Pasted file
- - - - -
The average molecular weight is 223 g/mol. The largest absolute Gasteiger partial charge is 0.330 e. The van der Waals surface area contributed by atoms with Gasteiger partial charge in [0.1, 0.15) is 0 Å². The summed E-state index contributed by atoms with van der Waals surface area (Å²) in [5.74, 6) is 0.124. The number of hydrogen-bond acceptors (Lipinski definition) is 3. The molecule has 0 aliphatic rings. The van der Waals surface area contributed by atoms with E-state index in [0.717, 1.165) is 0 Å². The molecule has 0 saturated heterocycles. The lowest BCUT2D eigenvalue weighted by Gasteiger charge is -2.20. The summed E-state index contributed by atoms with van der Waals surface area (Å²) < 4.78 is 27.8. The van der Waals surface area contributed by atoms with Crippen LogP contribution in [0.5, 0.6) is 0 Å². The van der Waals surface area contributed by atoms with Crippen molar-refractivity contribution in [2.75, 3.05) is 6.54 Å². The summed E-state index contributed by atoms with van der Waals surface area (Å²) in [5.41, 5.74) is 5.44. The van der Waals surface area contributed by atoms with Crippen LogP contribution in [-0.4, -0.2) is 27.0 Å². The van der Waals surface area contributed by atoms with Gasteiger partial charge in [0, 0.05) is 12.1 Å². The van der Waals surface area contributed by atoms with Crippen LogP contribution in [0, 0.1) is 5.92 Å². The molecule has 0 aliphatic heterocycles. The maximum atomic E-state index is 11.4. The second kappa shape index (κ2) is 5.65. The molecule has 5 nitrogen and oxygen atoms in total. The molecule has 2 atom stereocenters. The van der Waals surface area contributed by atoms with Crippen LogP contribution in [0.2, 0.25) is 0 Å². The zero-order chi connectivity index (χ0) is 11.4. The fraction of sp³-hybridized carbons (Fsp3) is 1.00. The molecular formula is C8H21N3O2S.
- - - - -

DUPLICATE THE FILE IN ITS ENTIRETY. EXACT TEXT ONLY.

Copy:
The average molecular weight is 223 g/mol. The largest absolute Gasteiger partial charge is 0.330 e. The van der Waals surface area contributed by atoms with Gasteiger partial charge in [0.1, 0.15) is 0 Å². The summed E-state index contributed by atoms with van der Waals surface area (Å²) in [5.74, 6) is 0.124. The number of hydrogen-bond acceptors (Lipinski definition) is 3. The molecule has 0 aliphatic rings. The van der Waals surface area contributed by atoms with E-state index in [0.717, 1.165) is 0 Å². The molecule has 0 saturated heterocycles. The lowest BCUT2D eigenvalue weighted by Gasteiger charge is -2.20. The summed E-state index contributed by atoms with van der Waals surface area (Å²) < 4.78 is 27.8. The van der Waals surface area contributed by atoms with Crippen LogP contribution in [0.5, 0.6) is 0 Å². The van der Waals surface area contributed by atoms with Crippen molar-refractivity contribution in [2.75, 3.05) is 6.54 Å². The summed E-state index contributed by atoms with van der Waals surface area (Å²) in [5.41, 5.74) is 5.44. The van der Waals surface area contributed by atoms with Crippen LogP contribution in [-0.4, -0.2) is 27.0 Å². The van der Waals surface area contributed by atoms with Gasteiger partial charge in [0, 0.05) is 12.1 Å². The van der Waals surface area contributed by atoms with Crippen LogP contribution in [0, 0.1) is 5.92 Å². The molecule has 0 aliphatic heterocycles. The maximum atomic E-state index is 11.4. The second kappa shape index (κ2) is 5.65. The molecule has 5 nitrogen and oxygen atoms in total. The molecule has 2 atom stereocenters. The van der Waals surface area contributed by atoms with Crippen LogP contribution in [0.2, 0.25) is 0 Å². The zero-order chi connectivity index (χ0) is 11.4. The fraction of sp³-hybridized carbons (Fsp3) is 1.00. The molecular formula is C8H21N3O2S.